Google Cloud, for example, is helping healthcare organisations, retail pharmacies, logistics companies, and public sector institutions make use of innovative technologies to speed up the delivery of vaccines. In a blog, Google said, “Logistics companies are using our AI to optimise trucking operations by adapting to traffic or inclement weather, and detect temperature fluctuations during transport. Once vaccines reach their destination, our tools help facilitate pre-screening, scheduling, and follow up. And our Intelligent Vaccine Impact Platform is helping states like New York and North Carolina manage distribution and forecast where vaccines, personal protective equipment, and hospital staffing will be most needed.”
AI is also helping overstretched frontline workers by providing patient support. Microsoft’s Azure Health Bot, for instance, has been enhanced to provide vaccination support, where patients can check eligibility for COVID-19 vaccines, and get answers to vaccine-related questions.
According to Microsoft, “Trinity Health, one of the largest healthcare systems in the nation, caring for more than 30 million people across 22 states, has effectively utilised AI chatbots to make it easier for patients to quickly connect to the care they need. From answering questions to routing patients to the appropriate avenue of care or service, the technology provided an improved experience”.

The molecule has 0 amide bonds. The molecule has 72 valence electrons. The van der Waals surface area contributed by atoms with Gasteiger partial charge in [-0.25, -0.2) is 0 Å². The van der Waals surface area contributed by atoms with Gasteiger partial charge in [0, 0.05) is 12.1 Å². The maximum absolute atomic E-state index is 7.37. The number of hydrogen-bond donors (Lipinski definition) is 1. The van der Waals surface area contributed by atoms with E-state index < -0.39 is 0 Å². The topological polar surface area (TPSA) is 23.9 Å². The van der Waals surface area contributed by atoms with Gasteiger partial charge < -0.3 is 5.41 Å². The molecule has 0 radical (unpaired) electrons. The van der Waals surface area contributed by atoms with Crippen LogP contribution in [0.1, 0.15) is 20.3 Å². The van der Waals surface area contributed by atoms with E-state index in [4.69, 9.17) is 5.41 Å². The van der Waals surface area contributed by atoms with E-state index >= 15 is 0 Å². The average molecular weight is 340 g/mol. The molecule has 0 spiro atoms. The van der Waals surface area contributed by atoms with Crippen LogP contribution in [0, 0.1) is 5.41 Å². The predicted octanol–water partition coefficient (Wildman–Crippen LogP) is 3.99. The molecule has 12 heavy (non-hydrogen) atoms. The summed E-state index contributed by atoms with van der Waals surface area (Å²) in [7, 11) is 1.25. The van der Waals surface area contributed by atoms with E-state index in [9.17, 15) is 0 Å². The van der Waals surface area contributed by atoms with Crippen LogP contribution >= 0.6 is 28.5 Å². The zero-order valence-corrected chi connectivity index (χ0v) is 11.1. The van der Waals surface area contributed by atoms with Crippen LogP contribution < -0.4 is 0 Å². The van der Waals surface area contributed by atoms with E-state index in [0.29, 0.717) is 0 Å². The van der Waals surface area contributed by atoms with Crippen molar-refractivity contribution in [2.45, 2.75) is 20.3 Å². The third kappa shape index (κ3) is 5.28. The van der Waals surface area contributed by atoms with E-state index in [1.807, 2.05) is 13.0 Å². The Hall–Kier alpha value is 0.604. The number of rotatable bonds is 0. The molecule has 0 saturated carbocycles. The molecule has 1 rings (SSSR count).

Enhancing digital workflows
ServiceNow, a digital workflow company, has now provided Vaccine Administration Management (VAM) offerings on ServiceNow’s Customer Service Management (CSM) platform. This has been developed to improve service operations by creating a vaccine command centre that will help in overcoming issues with manual legacy systems faster.
Wee Luen Chia, Managing Director and Area Vice President, Asia at ServiceNow explains, “ServiceNow has taken the basics of improving service operations and customer engagement and adapted these offerings to meet one of the most pressing worldwide workflow challenges of our time – turning vaccines into vaccinations in a timely and effective manner, globally.”
He further said that their solution helps in patient engagement, through improved back-end information and inventory systems that enable organisations to easily schedule appointments, send reminders, notify patients when more COVID-19 vaccines are available, and communicate when a new population is being prioritised for the vaccination.
ServiceNow’s services have been used extensively in the State of North Carolina Department of Health and Human Services (NCDHHS) for its “command centre” which allows more than 80,000 healthcare providers, clinicians to administer the vaccine. It also supports NCDHHS staff in accessing the latest information related to state vaccine requirements and to get their vaccine-related questions answered.
The tech industry rallies